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5th and 7th harmonic cancellation with phase shift

  1. Dec 2, 2016 #1
    Hi,

    I replied to this thread regarding a question asked by @BjornFanden , and I was asking if someone could verify my calculations so we do not cause any confusion. I think it is better to start a new thread for me, if that is a bad move please remove this thread again.

    It was asked if full cancellation of the 5th and 7th harmonic were possible when operating two identical non-linear loads in parallel were one load is connected in D-d and the other D-y, introducing a 30 deg phase shift.

    30 degree by itself is not enough for shifting either 5th or 7th harmonic 180 degrees, but because of the delta-wye configuration it seem to be possible and this is also stated in litterateur and internet pages (I do not have any references available at the moment), but none of them shows why complete cancellation is happening. Therefore I hope someone can verify my calculations below.
    test4.JPG
    So here are the calculations, demonstrating full cancellation:
    In the delta-delta the currents are the same at primary and secondary.
    [itex]
    a1 = x1 = sin(5 \omega t)\\b1 = y1 = sin(5 \omega t - 120^{\circ})\\c1 = z1 = sin(5 \omega t + 120^{\circ})
    [/itex]

    for the delta-wye we have on the secondary side:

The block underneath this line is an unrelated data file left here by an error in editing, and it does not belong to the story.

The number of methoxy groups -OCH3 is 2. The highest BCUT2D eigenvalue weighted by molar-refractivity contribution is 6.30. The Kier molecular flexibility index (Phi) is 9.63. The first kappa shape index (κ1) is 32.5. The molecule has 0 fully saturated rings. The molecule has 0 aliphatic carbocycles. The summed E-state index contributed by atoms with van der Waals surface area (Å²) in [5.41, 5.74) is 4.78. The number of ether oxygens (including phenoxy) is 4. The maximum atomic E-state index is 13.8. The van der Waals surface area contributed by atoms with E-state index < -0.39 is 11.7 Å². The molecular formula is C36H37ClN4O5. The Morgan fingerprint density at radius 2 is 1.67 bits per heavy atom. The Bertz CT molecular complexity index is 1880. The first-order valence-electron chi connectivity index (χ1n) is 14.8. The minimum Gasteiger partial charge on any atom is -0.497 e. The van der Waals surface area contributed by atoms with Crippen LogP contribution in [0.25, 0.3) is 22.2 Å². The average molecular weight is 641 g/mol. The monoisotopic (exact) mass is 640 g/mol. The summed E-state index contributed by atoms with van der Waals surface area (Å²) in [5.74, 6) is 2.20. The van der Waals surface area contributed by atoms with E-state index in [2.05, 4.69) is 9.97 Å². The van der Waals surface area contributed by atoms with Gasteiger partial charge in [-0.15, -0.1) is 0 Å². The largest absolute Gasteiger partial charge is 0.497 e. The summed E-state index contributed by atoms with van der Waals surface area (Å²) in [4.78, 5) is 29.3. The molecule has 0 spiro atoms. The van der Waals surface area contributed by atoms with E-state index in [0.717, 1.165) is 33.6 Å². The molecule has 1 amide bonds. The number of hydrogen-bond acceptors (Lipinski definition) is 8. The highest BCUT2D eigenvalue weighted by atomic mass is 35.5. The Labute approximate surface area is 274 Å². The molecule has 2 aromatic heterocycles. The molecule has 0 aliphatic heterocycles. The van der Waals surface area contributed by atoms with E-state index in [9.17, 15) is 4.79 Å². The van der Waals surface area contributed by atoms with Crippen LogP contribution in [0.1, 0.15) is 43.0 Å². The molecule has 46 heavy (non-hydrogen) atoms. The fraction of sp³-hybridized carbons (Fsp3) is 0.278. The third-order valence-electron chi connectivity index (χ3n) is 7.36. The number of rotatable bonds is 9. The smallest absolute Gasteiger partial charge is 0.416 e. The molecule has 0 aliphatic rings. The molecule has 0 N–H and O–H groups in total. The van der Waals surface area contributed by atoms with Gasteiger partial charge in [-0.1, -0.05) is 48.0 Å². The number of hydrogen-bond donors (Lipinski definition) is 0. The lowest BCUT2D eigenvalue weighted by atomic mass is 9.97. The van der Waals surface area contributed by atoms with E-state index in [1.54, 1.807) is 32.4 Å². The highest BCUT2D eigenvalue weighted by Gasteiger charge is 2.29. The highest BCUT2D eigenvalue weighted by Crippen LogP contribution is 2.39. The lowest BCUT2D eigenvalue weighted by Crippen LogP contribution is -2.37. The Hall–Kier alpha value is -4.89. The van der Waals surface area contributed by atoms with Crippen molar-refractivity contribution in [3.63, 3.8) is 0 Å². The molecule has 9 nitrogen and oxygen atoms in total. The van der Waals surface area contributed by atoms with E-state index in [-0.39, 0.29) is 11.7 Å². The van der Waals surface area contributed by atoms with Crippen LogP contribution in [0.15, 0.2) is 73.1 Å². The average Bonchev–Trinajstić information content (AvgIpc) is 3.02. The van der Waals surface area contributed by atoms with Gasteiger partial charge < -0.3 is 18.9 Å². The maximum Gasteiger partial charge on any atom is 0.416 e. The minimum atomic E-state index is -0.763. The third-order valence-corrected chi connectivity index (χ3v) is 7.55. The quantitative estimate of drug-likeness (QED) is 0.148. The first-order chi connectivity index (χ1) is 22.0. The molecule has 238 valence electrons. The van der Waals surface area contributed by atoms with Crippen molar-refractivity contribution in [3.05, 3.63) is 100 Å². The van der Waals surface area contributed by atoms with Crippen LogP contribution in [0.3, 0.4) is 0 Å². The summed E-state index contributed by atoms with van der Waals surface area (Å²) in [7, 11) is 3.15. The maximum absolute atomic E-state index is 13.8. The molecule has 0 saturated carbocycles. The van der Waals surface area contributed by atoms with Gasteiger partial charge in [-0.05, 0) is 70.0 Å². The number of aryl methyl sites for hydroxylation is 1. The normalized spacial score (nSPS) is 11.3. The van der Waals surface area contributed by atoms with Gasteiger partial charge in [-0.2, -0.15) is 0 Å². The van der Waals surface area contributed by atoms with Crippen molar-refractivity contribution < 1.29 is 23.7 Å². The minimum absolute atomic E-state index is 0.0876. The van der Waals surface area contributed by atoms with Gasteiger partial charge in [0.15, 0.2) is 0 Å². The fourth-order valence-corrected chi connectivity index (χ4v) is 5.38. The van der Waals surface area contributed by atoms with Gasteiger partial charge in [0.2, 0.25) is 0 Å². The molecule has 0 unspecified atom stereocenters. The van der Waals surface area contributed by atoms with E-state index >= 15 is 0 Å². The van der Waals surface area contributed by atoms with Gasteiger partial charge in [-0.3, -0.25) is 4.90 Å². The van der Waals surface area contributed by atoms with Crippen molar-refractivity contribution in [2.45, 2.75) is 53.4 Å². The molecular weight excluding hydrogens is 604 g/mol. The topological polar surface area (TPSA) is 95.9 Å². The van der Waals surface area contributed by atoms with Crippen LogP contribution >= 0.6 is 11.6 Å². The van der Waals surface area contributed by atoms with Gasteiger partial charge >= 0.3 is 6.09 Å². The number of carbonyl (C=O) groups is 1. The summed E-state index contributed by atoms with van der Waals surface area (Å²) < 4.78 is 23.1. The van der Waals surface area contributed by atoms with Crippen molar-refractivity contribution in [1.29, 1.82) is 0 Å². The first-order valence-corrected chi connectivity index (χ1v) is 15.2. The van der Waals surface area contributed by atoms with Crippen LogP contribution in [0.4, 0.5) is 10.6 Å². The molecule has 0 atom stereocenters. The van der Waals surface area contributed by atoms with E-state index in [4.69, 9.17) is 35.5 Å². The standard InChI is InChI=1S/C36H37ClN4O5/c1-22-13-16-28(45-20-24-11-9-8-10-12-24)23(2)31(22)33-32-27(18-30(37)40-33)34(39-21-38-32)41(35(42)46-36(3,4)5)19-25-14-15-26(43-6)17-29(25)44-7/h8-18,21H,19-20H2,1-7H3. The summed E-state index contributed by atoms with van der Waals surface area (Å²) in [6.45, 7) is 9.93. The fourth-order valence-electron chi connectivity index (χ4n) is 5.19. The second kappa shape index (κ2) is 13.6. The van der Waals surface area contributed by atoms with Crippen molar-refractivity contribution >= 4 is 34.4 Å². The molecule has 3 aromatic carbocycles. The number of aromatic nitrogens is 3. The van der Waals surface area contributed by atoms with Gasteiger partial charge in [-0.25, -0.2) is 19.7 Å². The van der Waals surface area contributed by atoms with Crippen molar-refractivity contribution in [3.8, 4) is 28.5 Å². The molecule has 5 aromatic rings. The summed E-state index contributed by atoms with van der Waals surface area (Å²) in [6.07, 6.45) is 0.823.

[itex]
    x2 = sin(5 \omega t+30^{\circ}\times 5) = sin(5 \omega t+150^{\circ})\\
    y2 = sin(5 \omega t - 120^{\circ}\times 5 +30^{\circ}\times 5) = sin(5 \omega t -90^{\circ})\\
    z2= sin(5 \omega t + 120^{\circ}\times 5 +30^{\circ}\times 5) = sin(5 \omega t +30^{\circ})
    [/itex]

    Going from secondary to primary we have to include the [itex]\sqrt3:1[/itex] ratio and thus:
    [itex]
    A2= (x2-z2)/\sqrt3 = (sin(5\omega t+150^{\circ})-sin(5\omega t +30^{\circ}))/\sqrt3 = -sin(5 \omega t)
    [/itex]

    test1.JPG
     
  2. jcsd
  3. Dec 6, 2016 #2
    I have to apologize for the delay. As usually I am late.

    Your approach is very interesting, indeed. However, I think there are a few corrections to state.

    First of all the actual formulae are:

    In the delta-delta the currents are the same at primary and secondary but has to be as it follows:

    sin(5*w*t)

    sin(5*(w*t-120))

    sin(5*(w*t-240))

    That means you have to multiply -120 and -240 by 5[or 7] also.

    For the delta-wye we have on the secondary side also:

    sin(5*(w*t+30))

    sin(5*(w*t+30-120))

    sin(5*(w*t+30-240))

    Remark: the phase shift it could be also -30.It depends on transformer connection type.

    Second:

    A2 is not (ia−ib)/√3 but =(ia+ib)/w2*w1*sqrt(3) where w1 is primary no.of turns and w2 is secondary no. of turns.

    The phase shift has to be so then for a certain harmonic this sum has to be

    be zero. This condition is the same for each phase.

    Imot*SIN(hn*(w*t)=-Imot*SIN(hn*(w*t-deff)) where hn=5 or 7 Imot it is motor current [rated or loaded] the same for both motors ,w=2*pi()*freq. freq=50 or 60 c/s and deff it is the phase shift.

    The result sum is zero for 180/5=36 degrees for harmonic 5 and 180/7=25.71 for harmonic 7.

    For 30 degrees will be remain 48.3% for 7 and 39.5% for 5.
     
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